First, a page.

Lean Thinking vs Fat Thinking
|Venkatesh Rao||Sep 23, 2016|
This is a longer-than-usual newsletter, with a 75-point tweetstorm, because I want to tackle a fairly complex topic today: lean thinking versus fat thinking. You've probably heard the term lean used in the context of both startups, as in "lean startups" and in the context of old-economy big companies, as in "lean six sigma", or the Toyota Lean model. It can get confusing because lean startup aficionados often try to both distance themselves from the older manufacturing tradition, but also ally themselves with the best of the tradition. Is it new, or is it old? Are the two the same, or different?
If you zoom out a bit though, the confusion vanishes, and it becomes clear that lean startup thinking is part of an unbroken 100-year old tradition, all of which can be labeled lean. The more meaningful contrast is between lean (whether in small/big or old/new economy) and what you might call fat thinking, which also exists as an unbroken 100-year tradition. The only difference is that the tradition of fat thinking is a mysteriously hidden one, like a shadow, or like the hidden Second Foundation in Asimov's Foundation novels. There is a reason for this.
The yin and yang of lean and fat
1/ Eli Goldratt's influential 1984 novel The Goal (one of Time's 25 most influential business books in 2011), captures the essence of "lean" thinking in fictional form
2/ It marks the maturation of a ~100 year tradition that can be called "lean", starting with Fredrick Taylor's interesting-but-wrong pseudoscience version in 1919, all the way to modern DevOps
3/ It communicated, to a non-engineering audience, the essence of ideas like critical paths, bottlenecks, "work in progress" (WIP) and the theory of constraints.
4/ From the first non-pseudoscience version (the Juran/Deming version that matured in Japan in the 60s) through Goldratt to today, "lean" has delivered HUGE returns to the global economy.
5/ If you grew up around engineering, or studying engineering, in the last century, this century-long tradition could not have failed to shape your life. It certainly shaped mine.
6/ I grew up in a steel/bus/truck manufacturing town surrounded by the TQM (total quality management) and ISO 9000 craze of the late 80s.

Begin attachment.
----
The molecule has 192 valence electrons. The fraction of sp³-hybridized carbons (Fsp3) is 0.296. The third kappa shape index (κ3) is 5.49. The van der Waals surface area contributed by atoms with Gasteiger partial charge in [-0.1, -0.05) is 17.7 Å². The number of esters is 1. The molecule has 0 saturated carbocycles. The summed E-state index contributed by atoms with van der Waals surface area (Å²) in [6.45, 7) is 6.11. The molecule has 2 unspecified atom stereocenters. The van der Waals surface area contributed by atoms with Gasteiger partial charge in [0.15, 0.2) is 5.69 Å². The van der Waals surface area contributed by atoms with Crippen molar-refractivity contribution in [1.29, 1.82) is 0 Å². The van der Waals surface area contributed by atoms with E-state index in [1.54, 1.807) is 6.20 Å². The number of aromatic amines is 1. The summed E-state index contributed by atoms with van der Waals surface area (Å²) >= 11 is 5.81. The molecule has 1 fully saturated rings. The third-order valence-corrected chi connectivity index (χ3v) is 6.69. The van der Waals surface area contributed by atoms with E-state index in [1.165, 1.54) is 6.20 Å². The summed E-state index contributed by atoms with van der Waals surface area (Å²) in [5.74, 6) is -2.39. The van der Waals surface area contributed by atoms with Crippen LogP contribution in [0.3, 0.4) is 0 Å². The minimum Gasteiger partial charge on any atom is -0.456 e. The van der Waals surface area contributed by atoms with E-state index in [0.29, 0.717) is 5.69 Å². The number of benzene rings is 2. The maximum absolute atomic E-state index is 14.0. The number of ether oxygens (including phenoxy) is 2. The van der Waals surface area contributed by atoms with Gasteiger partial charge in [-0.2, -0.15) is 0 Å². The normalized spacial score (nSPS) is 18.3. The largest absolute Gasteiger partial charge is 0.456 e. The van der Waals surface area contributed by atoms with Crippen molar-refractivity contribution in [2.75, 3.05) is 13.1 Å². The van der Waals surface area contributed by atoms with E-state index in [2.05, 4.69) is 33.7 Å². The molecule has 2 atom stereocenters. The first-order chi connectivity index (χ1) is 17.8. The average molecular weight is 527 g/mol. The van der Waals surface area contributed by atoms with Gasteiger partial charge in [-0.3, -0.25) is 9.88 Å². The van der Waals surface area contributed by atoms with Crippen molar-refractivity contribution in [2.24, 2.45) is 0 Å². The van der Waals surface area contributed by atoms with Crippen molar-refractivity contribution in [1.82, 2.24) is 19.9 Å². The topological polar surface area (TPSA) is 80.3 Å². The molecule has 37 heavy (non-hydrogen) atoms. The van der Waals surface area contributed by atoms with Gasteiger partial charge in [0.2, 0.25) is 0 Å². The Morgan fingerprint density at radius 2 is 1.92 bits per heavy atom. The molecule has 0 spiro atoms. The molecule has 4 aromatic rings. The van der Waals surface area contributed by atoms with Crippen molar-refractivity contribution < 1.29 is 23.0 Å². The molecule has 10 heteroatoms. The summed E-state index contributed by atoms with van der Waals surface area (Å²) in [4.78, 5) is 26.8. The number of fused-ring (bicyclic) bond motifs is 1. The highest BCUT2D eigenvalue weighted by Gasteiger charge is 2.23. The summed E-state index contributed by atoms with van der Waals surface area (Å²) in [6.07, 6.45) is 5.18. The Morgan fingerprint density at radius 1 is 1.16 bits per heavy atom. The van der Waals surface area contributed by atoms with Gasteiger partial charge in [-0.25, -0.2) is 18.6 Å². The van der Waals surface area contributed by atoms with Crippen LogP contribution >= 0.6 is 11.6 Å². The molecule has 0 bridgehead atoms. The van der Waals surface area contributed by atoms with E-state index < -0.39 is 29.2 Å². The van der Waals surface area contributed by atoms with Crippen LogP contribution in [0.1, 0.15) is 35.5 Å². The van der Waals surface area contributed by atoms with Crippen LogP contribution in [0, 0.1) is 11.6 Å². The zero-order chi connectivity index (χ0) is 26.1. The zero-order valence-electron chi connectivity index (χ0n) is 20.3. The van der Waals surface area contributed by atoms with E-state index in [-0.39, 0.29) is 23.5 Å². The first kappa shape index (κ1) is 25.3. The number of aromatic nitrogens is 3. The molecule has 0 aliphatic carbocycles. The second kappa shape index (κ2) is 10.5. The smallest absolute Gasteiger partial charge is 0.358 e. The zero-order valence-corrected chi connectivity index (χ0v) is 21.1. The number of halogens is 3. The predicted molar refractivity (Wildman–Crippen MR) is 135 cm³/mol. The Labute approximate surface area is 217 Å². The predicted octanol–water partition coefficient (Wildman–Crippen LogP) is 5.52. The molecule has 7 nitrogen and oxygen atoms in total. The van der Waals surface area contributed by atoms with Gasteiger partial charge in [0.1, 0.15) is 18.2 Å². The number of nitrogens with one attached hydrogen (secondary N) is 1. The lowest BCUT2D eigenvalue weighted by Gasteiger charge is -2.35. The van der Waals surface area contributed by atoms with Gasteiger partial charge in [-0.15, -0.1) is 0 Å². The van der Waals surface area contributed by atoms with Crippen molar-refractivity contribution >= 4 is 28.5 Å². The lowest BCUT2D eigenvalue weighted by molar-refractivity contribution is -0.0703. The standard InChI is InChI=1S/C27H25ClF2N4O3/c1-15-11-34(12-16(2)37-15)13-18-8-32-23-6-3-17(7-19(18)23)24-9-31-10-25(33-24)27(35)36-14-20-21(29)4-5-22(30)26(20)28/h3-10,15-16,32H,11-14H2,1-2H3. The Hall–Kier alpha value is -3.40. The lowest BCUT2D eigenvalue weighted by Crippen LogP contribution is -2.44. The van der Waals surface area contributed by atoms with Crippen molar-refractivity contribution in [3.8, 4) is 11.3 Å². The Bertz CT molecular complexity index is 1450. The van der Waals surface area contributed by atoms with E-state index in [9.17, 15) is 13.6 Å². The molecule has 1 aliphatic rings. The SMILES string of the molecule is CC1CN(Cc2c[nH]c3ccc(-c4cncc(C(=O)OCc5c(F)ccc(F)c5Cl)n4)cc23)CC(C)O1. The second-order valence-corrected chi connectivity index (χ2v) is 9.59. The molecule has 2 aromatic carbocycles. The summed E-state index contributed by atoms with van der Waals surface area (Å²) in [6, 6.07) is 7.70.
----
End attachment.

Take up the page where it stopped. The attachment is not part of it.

7/ Since my father was heavily involved in these efforts, I grew up surrounded by, and reading, his books in high school. Such efforts helped the Tata group grow into what it is today.
8/ Like many future engineers who grew up during the 80s Japanese ascendancy, the then-new idea that quality, innovation, and productivity were linked, was hammered home for me as a teen.
9/ I'd heard of kaizen and been immersed in the koan like sayings of Shigeo Shingo before studying operations research and production engineering in college.
10/ While I was working on a PhD 1997-2003, a bunch of my peers joined i2 after their MS degrees, a supply-chain company steeped in Goldratt's thinking. That's when I read The Goal.
11/ At Xerox between 2006-11, I encountered agile, lean and six sigma, all natural extensions of the tradition, as well as the lean startup model, which too fit neatly.
12/ Though some believe otherwise, the lean startup model also fits neatly into this tradition, as does its more technical cousin, DevOps.
13/ Gene Kim's excellent book on DevOps, The Phoenix Project, is a straight-up (and acknowledged) port of The Goal.
14/ Somehow though, after nearly 30 years immersion in engineering environments shaped by "lean" thinking, I began to feel something deep was missing in the tradition.
15/ The first clue was Ben Horowitz' contrarian 2011 post, The Case for the Fat Startup, which argued that for startups at least, fat was equally critical.
16/ Besides Ben's post and a few followups, including my recent one, Fat Thinking and Economies of Variety, there's almost no writing on "fat", compared to entire libraries on "lean."
17/ Lean is a yin that lacks an obvious yang. One reason for this is that "fat" is actually instinctive behavior, and resembles creative play that does not need to be taught.
18/ To get to the heart of why, consider a key plot element in The Goal: the company buys an expensive high-tech manufacturing robot.
19/ The managers instinctively begin to direct work towards it, since they paid a lot for the robot, and feel they ought to "use" it to get a "return" on their investment.
20/ The entire novel is based on the hero learning to fight this instinct, and proving to himself and others that the factory ought to be understood and optimized at a "systems level" towards, well, a "Goal."
21/ One symbolically significant way he does this is to use an old, low-tech machine tool to rebalance the flow in the factory, lower WIP inventory, and begin saving the company financially.
22/ It makes for a great story, and a great way to learn almost everything non-technical you need to learn about lean thinking as a manager. For software, _The Phoenix Project _does the same.